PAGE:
And then there’s also a strategic issue in the U.S. and Canada, about where Indigenous people are located in relation to the struggle against fossil capital, against extraction. I think that Indigenous resistance has helped prevent things from getting worse by slowing the development of all sorts of fossil extraction projects. That’s strategically important. And I think that because of where Indigenous communities are often located, not in urban spaces, they’re going to be very much in conflict with the expansion of fossil capital.

We can see this in lots of places, certainly in Canada. Part of the federal government’s strategy for trying to improve the performance of Canadian capitalism is to increase the extraction of fossil fuels for export to Asia. And so we see the plans to massively export natural gas from British Columbia, which is the background of the struggles of the Wet’suwet’en people there against the pipeline. And so there’s a strategic importance [to these struggles].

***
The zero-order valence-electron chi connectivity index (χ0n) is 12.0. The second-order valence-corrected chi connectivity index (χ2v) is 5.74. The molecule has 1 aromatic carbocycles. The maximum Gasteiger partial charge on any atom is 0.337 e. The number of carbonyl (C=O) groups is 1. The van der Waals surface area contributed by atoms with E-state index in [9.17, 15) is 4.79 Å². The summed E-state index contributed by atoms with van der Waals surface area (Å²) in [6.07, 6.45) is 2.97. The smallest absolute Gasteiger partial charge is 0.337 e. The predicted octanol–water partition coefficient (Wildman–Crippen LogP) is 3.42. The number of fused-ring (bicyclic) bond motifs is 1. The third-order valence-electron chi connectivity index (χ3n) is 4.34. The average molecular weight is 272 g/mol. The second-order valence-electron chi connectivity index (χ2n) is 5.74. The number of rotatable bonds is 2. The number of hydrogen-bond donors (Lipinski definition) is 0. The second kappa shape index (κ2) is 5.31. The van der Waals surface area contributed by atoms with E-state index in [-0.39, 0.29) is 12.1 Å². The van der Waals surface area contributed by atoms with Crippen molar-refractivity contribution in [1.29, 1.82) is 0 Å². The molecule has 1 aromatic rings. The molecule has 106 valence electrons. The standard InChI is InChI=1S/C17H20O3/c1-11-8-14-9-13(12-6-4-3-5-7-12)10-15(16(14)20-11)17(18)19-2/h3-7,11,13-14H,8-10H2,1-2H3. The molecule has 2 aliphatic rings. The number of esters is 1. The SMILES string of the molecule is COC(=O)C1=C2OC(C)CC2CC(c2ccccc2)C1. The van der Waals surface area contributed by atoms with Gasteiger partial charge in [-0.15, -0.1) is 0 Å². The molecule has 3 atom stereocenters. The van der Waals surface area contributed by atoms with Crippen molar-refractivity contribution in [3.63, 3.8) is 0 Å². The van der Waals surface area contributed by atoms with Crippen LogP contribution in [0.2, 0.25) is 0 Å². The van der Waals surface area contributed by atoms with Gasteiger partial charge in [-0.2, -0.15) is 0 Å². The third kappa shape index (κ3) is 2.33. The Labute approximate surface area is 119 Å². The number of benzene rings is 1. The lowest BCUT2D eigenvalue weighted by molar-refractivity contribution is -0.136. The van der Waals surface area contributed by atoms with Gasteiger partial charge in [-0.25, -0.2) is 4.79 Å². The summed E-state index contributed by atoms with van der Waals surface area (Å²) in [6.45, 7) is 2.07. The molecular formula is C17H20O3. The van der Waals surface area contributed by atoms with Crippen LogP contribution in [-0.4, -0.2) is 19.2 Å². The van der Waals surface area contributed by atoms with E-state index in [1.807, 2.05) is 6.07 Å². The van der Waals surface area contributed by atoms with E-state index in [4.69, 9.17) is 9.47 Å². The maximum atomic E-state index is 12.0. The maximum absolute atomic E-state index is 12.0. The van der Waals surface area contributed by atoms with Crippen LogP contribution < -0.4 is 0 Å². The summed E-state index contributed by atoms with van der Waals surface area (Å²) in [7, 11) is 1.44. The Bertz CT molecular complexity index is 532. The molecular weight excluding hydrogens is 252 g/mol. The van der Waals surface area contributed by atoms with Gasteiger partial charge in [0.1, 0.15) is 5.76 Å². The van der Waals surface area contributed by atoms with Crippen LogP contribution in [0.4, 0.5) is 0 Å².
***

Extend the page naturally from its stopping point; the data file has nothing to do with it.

A white banner painted with the words "RCMP OFF WET’SUWET’EN LAND" and the hashtag #WETSUWETENSTRONG in blue and red lettering drapes a black tank, with a Haudenosaunee flag, that is purple with white design on it, flying on railings on top of the tank. The tank has various lettering on it describing its contents, such as ‘NON-ODORIZED LIQUIFIED PETROLEUM GAS’ and product numbers.
A stopped liquefied petroleum gas tank car in Vaughan, Ontario at a protest event in solidarity with Wet’suwet’en hereditary chiefs opposing the Coastal GasLink Pipeline. Photo Credit: Anonymous.

I want to quote Nick Estes, the Indigenous socialist, with whom I would have disagreements on lots of questions, but who nevertheless says some things I think are really important that I quote in the book. He writes,